Note: This is the origin of the 4% figure often quoted in telescope optics texts for uncoated glass.

Next consider extra low dispersion (ED) glass like fluorite or FPL 53 or some such, with a refractive index of 1.44. Plugging this number for n into the Fresnel equation delivers a value of 0.03 or 3 per cent.

This means that regular crown or flint glass transmits 96 per cent of the light incident upon it compared with 97 per cent for ED glass.

This is a very small difference but considering that only one or two elements in the optical train employ ED glass, and the applications of multiple layers of antireflection coatings further reduce the light losses for both types of glass, the visual difference in brightness will be all but indistinguishable.

So there you have it! Although the Fresnel equation allows for a one per cent difference in transmission, it amounts to effectively negligible differences in overall transmission, all other things being equal.


Don’t believe the hype!

To be continued……………..

De Fideli.

16 thoughts on “Further Adventures with the Svbony SV202 8 x 42 ED.

  1. Thank you for your intriguing review, Neil!

    I must admit, I wish I had come across your review four days earlier, as I recently ordered the Pentax Papilio II 8.5×21 based on your recommendation. These binoculars will be my very first, purchased specifically for my upcoming British Isles cruise starting this Sunday. As a novice, I’m unsure if I made the right choice after reading your latest review, but I suppose such uncertainty is to be expected. Now, I find myself strongly tempted to acquire these SV202 ED binoculars you mentioned. 🙂

    On another note, I had a sudden idea… Would you kindly consider putting together a brief course on binoculars, along with the fascinating activity of bird watching amidst the breathtaking Scottish nature? My better half and I will be docking at Newhaven Edinburgh on Tuesday, the 4th of July, from 7:00 AM to 6:00 PM, before our next stop in Inverness (Invergordon) on Wednesday, the 5th of July.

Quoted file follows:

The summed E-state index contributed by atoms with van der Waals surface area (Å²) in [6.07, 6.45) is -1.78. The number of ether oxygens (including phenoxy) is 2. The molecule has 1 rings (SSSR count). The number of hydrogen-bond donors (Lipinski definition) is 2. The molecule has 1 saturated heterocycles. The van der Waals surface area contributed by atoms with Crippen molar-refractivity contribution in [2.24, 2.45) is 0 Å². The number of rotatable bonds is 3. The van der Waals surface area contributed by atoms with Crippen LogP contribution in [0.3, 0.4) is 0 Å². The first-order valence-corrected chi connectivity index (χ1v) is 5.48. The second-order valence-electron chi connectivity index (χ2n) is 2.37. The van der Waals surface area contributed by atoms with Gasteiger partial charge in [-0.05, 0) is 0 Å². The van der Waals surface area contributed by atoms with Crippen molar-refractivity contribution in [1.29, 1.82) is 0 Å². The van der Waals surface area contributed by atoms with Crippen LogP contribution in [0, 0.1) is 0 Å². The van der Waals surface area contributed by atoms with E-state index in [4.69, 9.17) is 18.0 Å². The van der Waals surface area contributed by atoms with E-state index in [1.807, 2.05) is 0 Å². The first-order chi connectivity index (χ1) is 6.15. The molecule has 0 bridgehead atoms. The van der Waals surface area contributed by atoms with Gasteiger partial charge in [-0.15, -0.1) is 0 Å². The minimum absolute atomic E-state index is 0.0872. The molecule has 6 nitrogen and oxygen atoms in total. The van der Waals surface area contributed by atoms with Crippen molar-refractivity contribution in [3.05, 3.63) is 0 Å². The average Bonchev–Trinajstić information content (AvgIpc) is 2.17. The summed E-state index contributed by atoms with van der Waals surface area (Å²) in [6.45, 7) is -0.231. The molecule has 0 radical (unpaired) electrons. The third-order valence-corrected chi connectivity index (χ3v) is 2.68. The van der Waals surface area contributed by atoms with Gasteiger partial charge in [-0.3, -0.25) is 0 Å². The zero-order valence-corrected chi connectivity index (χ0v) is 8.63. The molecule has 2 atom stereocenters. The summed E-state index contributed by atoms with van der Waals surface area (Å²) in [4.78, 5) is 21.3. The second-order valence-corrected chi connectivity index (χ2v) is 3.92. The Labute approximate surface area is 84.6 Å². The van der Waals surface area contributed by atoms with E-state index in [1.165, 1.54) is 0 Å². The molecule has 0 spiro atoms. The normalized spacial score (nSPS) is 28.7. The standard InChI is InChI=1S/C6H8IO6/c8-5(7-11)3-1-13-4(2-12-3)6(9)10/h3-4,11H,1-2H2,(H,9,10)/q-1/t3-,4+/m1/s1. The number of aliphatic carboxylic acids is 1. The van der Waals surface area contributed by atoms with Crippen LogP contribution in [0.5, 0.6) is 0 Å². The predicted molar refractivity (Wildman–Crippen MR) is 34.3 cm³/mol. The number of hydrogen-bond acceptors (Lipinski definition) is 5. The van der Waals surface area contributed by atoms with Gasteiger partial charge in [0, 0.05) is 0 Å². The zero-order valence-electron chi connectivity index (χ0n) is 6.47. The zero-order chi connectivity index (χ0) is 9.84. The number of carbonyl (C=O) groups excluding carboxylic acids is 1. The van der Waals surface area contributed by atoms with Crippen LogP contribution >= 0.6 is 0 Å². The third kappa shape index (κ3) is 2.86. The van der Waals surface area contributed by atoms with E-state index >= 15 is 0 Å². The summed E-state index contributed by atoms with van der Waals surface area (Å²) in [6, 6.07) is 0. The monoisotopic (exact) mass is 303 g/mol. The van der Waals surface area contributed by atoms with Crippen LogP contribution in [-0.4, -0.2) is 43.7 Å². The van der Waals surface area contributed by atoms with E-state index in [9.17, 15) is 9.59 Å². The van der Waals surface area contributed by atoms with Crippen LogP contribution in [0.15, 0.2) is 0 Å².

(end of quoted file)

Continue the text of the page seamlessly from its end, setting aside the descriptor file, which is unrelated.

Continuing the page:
Warmest regards,

  2. Good evening Tanel,

    Many thanks for your message and a warm welcome to Scotland.

    My up-and-coming book will cover a lot of ground on binoculars, mostly set in the Scottish landscape.

    Enjoy your little Papilio!

    With best wishes,


    • Dear Neil,

      Thank you for your warm welcome and prompt response.

      I’m glad to hear that your upcoming book will delve into the world of binoculars, especially with the backdrop of the Scottish landscape. I’m sure it will be a fascinating read.

      As for the Papilio binoculars, I must say they have been quite enjoyable to use during my trip so far. They have proven to be fantastic for observing food, paintings, and other objects at a micro level, offering a unique perspective on the finer details. However, I had the opportunity to compare them to the Leica Trinovid 10×42 HD binoculars available on the ship, and I must admit, the Leicas are truly amazing and they outshine the Papilios, particularly in far focusing capabilities.

      Since you have extensive knowledge in this field, I wanted to ask if you have tried the Leica Trinovid 10×42 HD binoculars and how they would compare to the Svbony SV202 8×42. The Leicas left a strong impression on me, but their price tag of $1000 USD is beyond my budget. I’m curious to know if I can expect a similar level of performance from the Svbony SV202 8×42 binoculars.

      Once again, thank you for your time and assistance.

      Best regards,

  3. Good Evening Tanel,

    Hope the vacation is going well. The weather has been rather poor these last few days but is expected to pick up towards the end of the week. June was quite simply glorious!
    I’ve not tested the Leica Trinovid HD 10 x 42 but did own the smaller 8 x 32 model for quite some time. They have wonderful build quality with very nice optics. That said, The Svbony SV202s are just so hard to beat at a much lower price point. I would advise trying the Svbony first and if you’re satisfied with it, you’ve gained a great bargain. If you buy from Amazon, you can return it for a full refund and consider another model. The Leica will have similar central sharpness and slightly warmer colours, IIRC, but I did experience some blackout issues i.e. kidney beaning with the Leica which i did not with the SV202s.

    Hope that helps and thanks for the warm thumbs up on the up-and-coming book.